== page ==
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Goods, services and facilities

 

You have the right to be free from discrimination when you receive goods or services, or use facilities. For example, this right applies to:

  • stores, restaurants and bars
  • hospitals and health services
  • schools, universities and colleges
  • public places, amenities and utilities such as recreation centres, public washrooms, malls and parks
  • services and programs provided by municipal and provincial governments, including social assistance and benefits, and public transit
  • services provided by insurance companies
  • classified advertisement space in a newspaper. 

Relevant policies and guides:

  1. Police Oversight Community Coalition Statement Launch: Remarks by OHRC Chief Commissioner Renu Mandhane

    August 16, 2017

    TORONTO – Today, a coalition of community and advocacy groups, as well as the Ontario Human Rights Commission, issued a joint statement calling on the Government of Ontario and police oversight bodies to immediately implement recommendations of the Honourable Justice Michael Tulloch from his Report of the Independent Police Oversight Review. This statement was prompted by recent events that highlight several police accountability issues that require immediate action.  Chief Commissioner Renu Mandhane delivered the following remarks at a press conference at Queen's Park.

  2. Policy on accessible education for students with disabilities


    The Ontario Human Rights Code  recognizes the importance of creating a climate of understanding and mutual respect for the dignity and worth of each person, so that each person can contribute fully to the development and well-being of the community and the Province. The Code guarantees the right to equal treatment in education, without discrimination on the ground of disability, as part of the protection for equal treatment in services.

    This Policy replaces the Guidelines on accessible education (2004).

  3. Policy on scholarships and awards

    July 1997 - This policy deals with scholarships or other forms of awards or grants that are available only on a limited basis to individuals who are identified by a ground set out in the Code. These grounds include race, sex, colour, religion, age and ethnic origin, to name a few. These types of scholarships or awards are called "exclusionary" because only certain individuals can apply for them, while others, who do not share the same characteristics, are excluded.
  4. Policy statement on religious accommodation in schools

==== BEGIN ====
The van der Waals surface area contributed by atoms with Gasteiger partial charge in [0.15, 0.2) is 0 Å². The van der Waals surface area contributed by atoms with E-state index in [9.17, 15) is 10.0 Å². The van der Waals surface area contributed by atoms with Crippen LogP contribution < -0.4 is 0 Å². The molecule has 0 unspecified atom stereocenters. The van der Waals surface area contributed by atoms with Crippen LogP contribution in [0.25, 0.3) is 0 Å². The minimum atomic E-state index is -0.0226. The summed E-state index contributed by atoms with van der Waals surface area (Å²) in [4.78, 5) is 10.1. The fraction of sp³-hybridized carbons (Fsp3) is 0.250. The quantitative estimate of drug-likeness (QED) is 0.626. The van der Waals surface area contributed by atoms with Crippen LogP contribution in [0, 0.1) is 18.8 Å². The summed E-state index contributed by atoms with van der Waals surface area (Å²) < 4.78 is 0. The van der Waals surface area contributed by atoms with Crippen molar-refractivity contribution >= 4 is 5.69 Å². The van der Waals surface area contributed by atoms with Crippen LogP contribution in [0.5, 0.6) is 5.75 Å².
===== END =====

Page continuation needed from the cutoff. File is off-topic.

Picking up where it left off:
March 2017 - Education providers are responsible for many things, including delivering a curriculum, managing the various other aspects of educational services, ensuring student safety, fostering pluralistic environments that respect human rights, and managing tension and conflict as they arise in the school setting. Schools ought to be a place for healthy discussions about acceptance and where a diversity of views can co-exist. Educators should communicate messages about difference in a fair and respectful manner and be sensitive to the views of everyone protected by the Ontario Human Rights Code. Students, staff and parents should realize that they cannot reasonably expect their own views and beliefs to be respected if they are not willing to respect the views and beliefs of others.

  5. Protection of personal information and privacy safeguards policy: Reading Disabilities Inquiry

  6. Racial harassment and poisoned environments (fact sheet)

    2005 - All Ontarians have the right to be free from harassment in the workplace or in housing accommodation because of, among other things, race, colour, ancestry, place of origin, ethnic origin, citizenship and creed. While the Ontario Human Rights Code (the “Code”) doesn’t explicitly prohibit harassment in the areas of services, goods and facilities, contracts or membership in trade and vocational associations, the Commission will treat racial harassment in such situations as a form of discrimination and therefore a breach of the Code.

  7. Racial profiling inquiry: Background and process

    December 2003 - The Report wraps up the Commission’s inquiry initiative by relating what the Commission heard and providing an analysis of the effects of profiling on more than just the individuals and communities most likely to experience it. The Report also analyzes the detrimental impact that profiling is having on societal institutions such as the education system, law enforcement agencies, service providers, etc., and providers, etc., and provides recommendations for bringing an end to this practice.

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